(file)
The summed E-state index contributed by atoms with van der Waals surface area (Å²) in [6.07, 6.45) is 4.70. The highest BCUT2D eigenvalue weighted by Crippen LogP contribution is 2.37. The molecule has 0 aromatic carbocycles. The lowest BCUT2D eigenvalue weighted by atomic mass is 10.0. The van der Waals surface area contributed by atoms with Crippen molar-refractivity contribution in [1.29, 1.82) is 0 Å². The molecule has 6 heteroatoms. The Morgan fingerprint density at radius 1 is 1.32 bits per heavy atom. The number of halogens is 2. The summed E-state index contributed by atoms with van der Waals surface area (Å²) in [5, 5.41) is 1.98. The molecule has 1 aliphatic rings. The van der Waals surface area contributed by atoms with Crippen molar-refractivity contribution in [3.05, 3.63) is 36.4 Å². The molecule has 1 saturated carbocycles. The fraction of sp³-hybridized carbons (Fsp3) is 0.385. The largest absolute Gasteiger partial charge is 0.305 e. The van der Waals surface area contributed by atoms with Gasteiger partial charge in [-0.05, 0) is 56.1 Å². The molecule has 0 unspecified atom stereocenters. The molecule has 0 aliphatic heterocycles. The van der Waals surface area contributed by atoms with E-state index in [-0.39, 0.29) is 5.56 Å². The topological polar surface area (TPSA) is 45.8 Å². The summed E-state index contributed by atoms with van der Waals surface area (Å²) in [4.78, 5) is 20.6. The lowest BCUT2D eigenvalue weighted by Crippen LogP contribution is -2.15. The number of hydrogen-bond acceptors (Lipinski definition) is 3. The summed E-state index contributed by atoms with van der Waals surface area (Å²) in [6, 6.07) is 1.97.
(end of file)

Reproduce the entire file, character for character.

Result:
The summed E-state index contributed by atoms with van der Waals surface area (Å²) in [6.07, 6.45) is 4.70. The highest BCUT2D eigenvalue weighted by Crippen LogP contribution is 2.37. The molecule has 0 aromatic carbocycles. The lowest BCUT2D eigenvalue weighted by atomic mass is 10.0. The van der Waals surface area contributed by atoms with Crippen molar-refractivity contribution in [1.29, 1.82) is 0 Å². The molecule has 6 heteroatoms. The Morgan fingerprint density at radius 1 is 1.32 bits per heavy atom. The number of halogens is 2. The summed E-state index contributed by atoms with van der Waals surface area (Å²) in [5, 5.41) is 1.98. The molecule has 1 aliphatic rings. The van der Waals surface area contributed by atoms with Crippen molar-refractivity contribution in [3.05, 3.63) is 36.4 Å². The molecule has 1 saturated carbocycles. The fraction of sp³-hybridized carbons (Fsp3) is 0.385. The largest absolute Gasteiger partial charge is 0.305 e. The van der Waals surface area contributed by atoms with Gasteiger partial charge in [-0.05, 0) is 56.1 Å². The molecule has 0 unspecified atom stereocenters. The molecule has 0 aliphatic heterocycles. The van der Waals surface area contributed by atoms with E-state index in [-0.39, 0.29) is 5.56 Å². The topological polar surface area (TPSA) is 45.8 Å². The summed E-state index contributed by atoms with van der Waals surface area (Å²) in [4.78, 5) is 20.6. The lowest BCUT2D eigenvalue weighted by Crippen LogP contribution is -2.15. The number of hydrogen-bond acceptors (Lipinski definition) is 3. The summed E-state index contributed by atoms with van der Waals surface area (Å²) in [6, 6.07) is 1.97.